Monique van Vooren, Joe Dallesandro, Flesh for Frankenstein
But Monique van Vooren’s performance as the Baroness stands out as the funniest, as throughout the film she resonates a mix of aristocratic propriety and unadulterated lust. For instance, the Baroness looks disgusted at the stable-boy’s ostentatious sexual display, all the while plotting to get the young, opportunistic slab-of-beef into bed with her. In another scene, while the stable-boy is busy telling her about his decapitated friend, the Baroness, oblivious to such boring conversation, hungrily slurps and licks her way around his armpits.
Also hilarious is Udo Kier’s Baron Frankenstein, whose big, piercing, icy-blue eyes penetrate every gaze and whose Slavic accent consistently confuses his v‘s with his w‘s. Much to his credit, Kier plays his role with the right amount of conviction; after all, his Baron is a man-of-science who takes his gruesome job quite seriously. Kier is at his best in one scene when the Baron’s hand is severed. While speaking his lines, Kier/the Baron keeps desperately pushing the hand back onto his wrist, trying to reattach it.
Also worth noting is that the Baron and the Baroness are opposite sides of the same coin. They both represent cold, detached, sexually obsessive personalities: he lusts after his female corpse; she stalks the manservants.
In the original 3-D,the blood and gore in Flesh for Frankenstein ooze out at the viewer. Impaled organs gushing, entrails trailing, and bloody guts dangling as in a butcher shop window all take center stage to the plot. Yet, it is the actual story that entertains.
When the Baron finishes work on his creations and they meet each other, he is eager for them to mate. He orders the female to kiss the male, waiting for a reaction from the male. There is none. The head of the asexual, celibate, monk-wannabe Sacha, glued onto the body of the male creation, remains impassive. The ensuing mayhem reaches a gruesome crescendo as the frustrated Baroness turns to the male creature for sex, and makes the fatal mistake of commanding him to hold her “tightly.” (Just listen to those bones crunching!)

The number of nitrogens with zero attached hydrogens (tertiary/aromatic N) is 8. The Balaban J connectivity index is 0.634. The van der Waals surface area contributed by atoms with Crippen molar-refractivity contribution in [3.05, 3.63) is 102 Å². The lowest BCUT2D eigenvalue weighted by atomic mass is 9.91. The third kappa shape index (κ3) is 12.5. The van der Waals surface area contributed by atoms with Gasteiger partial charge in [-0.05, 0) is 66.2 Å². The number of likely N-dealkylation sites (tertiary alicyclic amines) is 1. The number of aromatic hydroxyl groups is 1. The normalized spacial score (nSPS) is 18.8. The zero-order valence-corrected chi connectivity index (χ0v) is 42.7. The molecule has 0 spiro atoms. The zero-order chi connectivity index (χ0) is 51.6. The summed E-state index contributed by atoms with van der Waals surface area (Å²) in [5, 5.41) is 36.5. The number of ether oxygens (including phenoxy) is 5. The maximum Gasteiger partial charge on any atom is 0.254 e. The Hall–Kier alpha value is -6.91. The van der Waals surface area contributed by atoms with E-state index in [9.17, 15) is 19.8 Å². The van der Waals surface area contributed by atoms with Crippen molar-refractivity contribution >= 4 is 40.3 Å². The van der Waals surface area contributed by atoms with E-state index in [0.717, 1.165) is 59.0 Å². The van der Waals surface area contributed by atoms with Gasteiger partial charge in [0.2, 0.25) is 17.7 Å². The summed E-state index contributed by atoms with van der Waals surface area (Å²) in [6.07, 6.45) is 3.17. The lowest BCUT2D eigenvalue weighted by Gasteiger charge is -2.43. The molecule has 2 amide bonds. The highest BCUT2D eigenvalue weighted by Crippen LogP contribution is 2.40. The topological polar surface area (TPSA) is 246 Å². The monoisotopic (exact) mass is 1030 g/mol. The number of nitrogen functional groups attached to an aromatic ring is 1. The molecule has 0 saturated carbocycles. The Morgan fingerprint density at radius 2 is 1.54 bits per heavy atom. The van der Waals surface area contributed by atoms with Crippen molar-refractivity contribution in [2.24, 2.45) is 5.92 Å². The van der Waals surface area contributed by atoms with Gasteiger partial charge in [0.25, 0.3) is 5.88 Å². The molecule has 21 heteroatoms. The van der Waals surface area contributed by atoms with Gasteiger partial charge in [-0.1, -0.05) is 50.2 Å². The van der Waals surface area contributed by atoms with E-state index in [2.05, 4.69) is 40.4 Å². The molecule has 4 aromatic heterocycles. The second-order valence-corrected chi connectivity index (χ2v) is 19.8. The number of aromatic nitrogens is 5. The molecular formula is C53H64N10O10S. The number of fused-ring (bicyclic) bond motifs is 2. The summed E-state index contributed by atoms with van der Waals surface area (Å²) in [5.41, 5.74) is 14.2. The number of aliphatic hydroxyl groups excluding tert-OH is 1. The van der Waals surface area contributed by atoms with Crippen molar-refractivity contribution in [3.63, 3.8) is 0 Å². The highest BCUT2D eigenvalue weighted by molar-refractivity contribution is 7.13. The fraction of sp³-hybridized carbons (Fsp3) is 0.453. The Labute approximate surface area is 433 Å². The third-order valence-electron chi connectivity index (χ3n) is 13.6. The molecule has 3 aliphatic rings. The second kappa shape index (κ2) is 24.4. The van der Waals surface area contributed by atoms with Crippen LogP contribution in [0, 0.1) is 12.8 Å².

In the manner of the best Greek tragedies, everybody soon manages to kill each other off, while the stable-boy silently witnesses it all.
Now a word about Joe Dallesandro: Wow! He was one of the rare male performers of the ’60s and ’70s who never had any reservations about exposing his nude body. And what a body that was. In one sequence, a lizard is seen scampering across Dallesandro’s bare buttocks and for one brief instant I envied that reptile. Not much is demanded of his acting abilities, except to react to what goes on around him, which he does to great effect.
Dallesandro’s beauty, in fact, is only upstaged by that of Srdjan Zelenovic, the “perfect Serbian” who loses his head early on. Luigi Kuveiller’s cinematography lovingly adores these two beautiful faces, spending lots of time admiring them.
When the camera is not feasting on the likes of Dallesandro and Zelenovic, we get to see some lush Eastern European countryside, in addition to colorful landscapes and castle interiors. Gianni Giovagnoni’s sets are full of those well-known gizmos and gadgets often used in movies to resuscitate dead bodies – all of which are designed to pop out all over the screen for the 3-D effects.
Flesh for Frankenstein‘s macabre ending is perfectly designed as well. Following the carnage in the lab, enter the children holding knives. They look at each other and smile discreetly. Then they look at Dallesandro, still hanging there. Do they save him, or do they continue with their father’s work?
You’ll just have to see it for yourself to find out.
© Danny Fortune
FLESH FOR FRANKENSTEIN / ANDY WARHOL’S FRANKENSTEIN (1973). Dir. / Scr.: Paul Morrissey. Cast: Joe Dallesandro, Udo Kier, Monique van Vooren, Dalila Di Lazzaro, Arno Juerging, Srdjan Zelenovic, Nicoletta Elmi, Marco Liofredi, Liù Bosisio.